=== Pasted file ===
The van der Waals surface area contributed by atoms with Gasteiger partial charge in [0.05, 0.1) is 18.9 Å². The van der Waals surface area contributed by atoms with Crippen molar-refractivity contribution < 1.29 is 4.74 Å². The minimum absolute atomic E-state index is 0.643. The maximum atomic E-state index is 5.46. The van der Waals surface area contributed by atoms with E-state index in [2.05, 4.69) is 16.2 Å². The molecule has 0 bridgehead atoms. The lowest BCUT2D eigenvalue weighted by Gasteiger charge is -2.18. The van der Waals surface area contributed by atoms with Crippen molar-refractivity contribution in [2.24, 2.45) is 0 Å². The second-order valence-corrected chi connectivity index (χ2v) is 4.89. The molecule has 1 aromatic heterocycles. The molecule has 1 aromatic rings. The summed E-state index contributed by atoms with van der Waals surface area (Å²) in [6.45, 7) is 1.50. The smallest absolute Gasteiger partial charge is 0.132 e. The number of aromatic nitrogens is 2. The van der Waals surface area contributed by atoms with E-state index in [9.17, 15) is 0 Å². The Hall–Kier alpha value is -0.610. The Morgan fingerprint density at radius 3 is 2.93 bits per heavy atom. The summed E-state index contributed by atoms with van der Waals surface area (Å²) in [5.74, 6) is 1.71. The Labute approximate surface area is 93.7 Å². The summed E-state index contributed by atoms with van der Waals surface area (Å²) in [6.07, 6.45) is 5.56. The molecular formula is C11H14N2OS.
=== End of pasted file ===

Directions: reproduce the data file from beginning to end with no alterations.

The van der Waals surface area contributed by atoms with Gasteiger partial charge in [0.05, 0.1) is 18.9 Å². The van der Waals surface area contributed by atoms with Crippen molar-refractivity contribution < 1.29 is 4.74 Å². The minimum absolute atomic E-state index is 0.643. The maximum atomic E-state index is 5.46. The van der Waals surface area contributed by atoms with E-state index in [2.05, 4.69) is 16.2 Å². The molecule has 0 bridgehead atoms. The lowest BCUT2D eigenvalue weighted by Gasteiger charge is -2.18. The van der Waals surface area contributed by atoms with Crippen molar-refractivity contribution in [2.24, 2.45) is 0 Å². The second-order valence-corrected chi connectivity index (χ2v) is 4.89. The molecule has 1 aromatic heterocycles. The molecule has 1 aromatic rings. The summed E-state index contributed by atoms with van der Waals surface area (Å²) in [6.45, 7) is 1.50. The smallest absolute Gasteiger partial charge is 0.132 e. The number of aromatic nitrogens is 2. The van der Waals surface area contributed by atoms with E-state index in [9.17, 15) is 0 Å². The Hall–Kier alpha value is -0.610. The Morgan fingerprint density at radius 3 is 2.93 bits per heavy atom. The summed E-state index contributed by atoms with van der Waals surface area (Å²) in [5.74, 6) is 1.71. The Labute approximate surface area is 93.7 Å². The summed E-state index contributed by atoms with van der Waals surface area (Å²) in [6.07, 6.45) is 5.56. The molecular formula is C11H14N2OS.